A discursive look at Napoleonic & ECW wargaming, plus a load of old Hooptedoodle on this & that


Saturday, 31 October 2015

1809 Spaniards - Granaderos a Caballo de Fernando VII


I'm very pleased to welcome another new cavalry unit. The idea for this lot first occurred to me last year - it was the subject of a post on this blog in Sept 2014. There have been a few delays along the way, but here they are, and today I've even got them based up and provided with a flag. All they need now is the regulation (light cavalry) 160mm x 110mm sabot and they will be ready to fight.

The figures, as you will see, are Hinton Hunt conversions. Though "Horse Grenadiers" suggests elite heavy shock cavalry, similar to the French Old Guard regiment, these fellows were nothing of the sort - the title was in all probability merely an attempt at bravado. The historic unit they represent was one of the new regiments formed after 1808. Coronel Fernan Nuñez raised them in Extremadura, and in February 1809 they are described as the Regimiento F Nuñez, while a return from Sevilla, in April of the same year, describes them as Husares. Though they were clearly a light cavalry regiment, similar in style and dress to the line regiments of cazadores a caballo, their title appears to have firmed up as the Granaderos a Caballo de Fernando VII by May 1809.

They have a proper campaign history - the unit fought at Ocaña and elsewhere. By 1810 they had become the Husares de Fernando VII, and pelisses were added to the uniform. In my army they'll be brigaded with the mounted cazadores and the husares, which is where they rightly belong.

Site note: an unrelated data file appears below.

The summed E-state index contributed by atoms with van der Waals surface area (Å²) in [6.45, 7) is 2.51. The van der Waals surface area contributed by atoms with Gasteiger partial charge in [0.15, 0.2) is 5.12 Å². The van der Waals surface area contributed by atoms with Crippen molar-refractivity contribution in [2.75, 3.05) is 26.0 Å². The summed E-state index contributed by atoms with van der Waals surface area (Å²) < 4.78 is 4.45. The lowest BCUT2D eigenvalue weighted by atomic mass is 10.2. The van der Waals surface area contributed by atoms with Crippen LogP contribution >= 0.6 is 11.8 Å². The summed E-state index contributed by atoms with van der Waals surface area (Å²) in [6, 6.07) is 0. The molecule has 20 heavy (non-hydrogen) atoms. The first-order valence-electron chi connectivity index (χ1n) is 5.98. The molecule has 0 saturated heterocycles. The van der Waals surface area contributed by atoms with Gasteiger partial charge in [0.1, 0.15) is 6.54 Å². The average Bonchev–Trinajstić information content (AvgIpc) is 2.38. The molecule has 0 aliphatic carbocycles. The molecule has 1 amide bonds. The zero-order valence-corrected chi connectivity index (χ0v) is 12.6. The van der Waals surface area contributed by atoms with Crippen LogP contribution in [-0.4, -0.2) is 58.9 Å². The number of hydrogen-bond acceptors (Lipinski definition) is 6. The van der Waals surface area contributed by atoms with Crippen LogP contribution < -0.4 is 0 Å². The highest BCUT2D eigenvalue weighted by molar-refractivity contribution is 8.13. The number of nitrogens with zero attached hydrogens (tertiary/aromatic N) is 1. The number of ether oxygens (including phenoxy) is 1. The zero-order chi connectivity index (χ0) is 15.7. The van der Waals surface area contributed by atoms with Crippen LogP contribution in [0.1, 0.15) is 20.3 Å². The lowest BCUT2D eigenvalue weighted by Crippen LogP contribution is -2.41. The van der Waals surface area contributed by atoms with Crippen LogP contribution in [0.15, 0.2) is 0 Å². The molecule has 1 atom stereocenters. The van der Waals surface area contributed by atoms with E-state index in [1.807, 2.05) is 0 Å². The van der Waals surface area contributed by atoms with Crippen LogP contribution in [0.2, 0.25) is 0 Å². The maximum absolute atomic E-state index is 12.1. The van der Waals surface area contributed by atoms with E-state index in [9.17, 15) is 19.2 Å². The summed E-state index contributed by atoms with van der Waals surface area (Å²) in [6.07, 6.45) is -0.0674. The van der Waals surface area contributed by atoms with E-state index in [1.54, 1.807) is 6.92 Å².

12 comments:

  1. Wow and double wow. Lovely, lovely figures and very beautifully turned out they are too. Congratulations on a wonderful regiment.

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  2. Great looking figures , I've always had a soft spot for Spanish Napoleonic Cavalry , Tony

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  3. Very nice Tony - I can't help thinking that you must have one heck of a load of Spaniards now?

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  4. Thank you, gentlemen, for appreciative comments.

    Ian - the Spanish Situation is complicated by the fact that I have armies which are suitable for (a) 1812 and (b) 1809, and the various units are each suitable for either or both of these.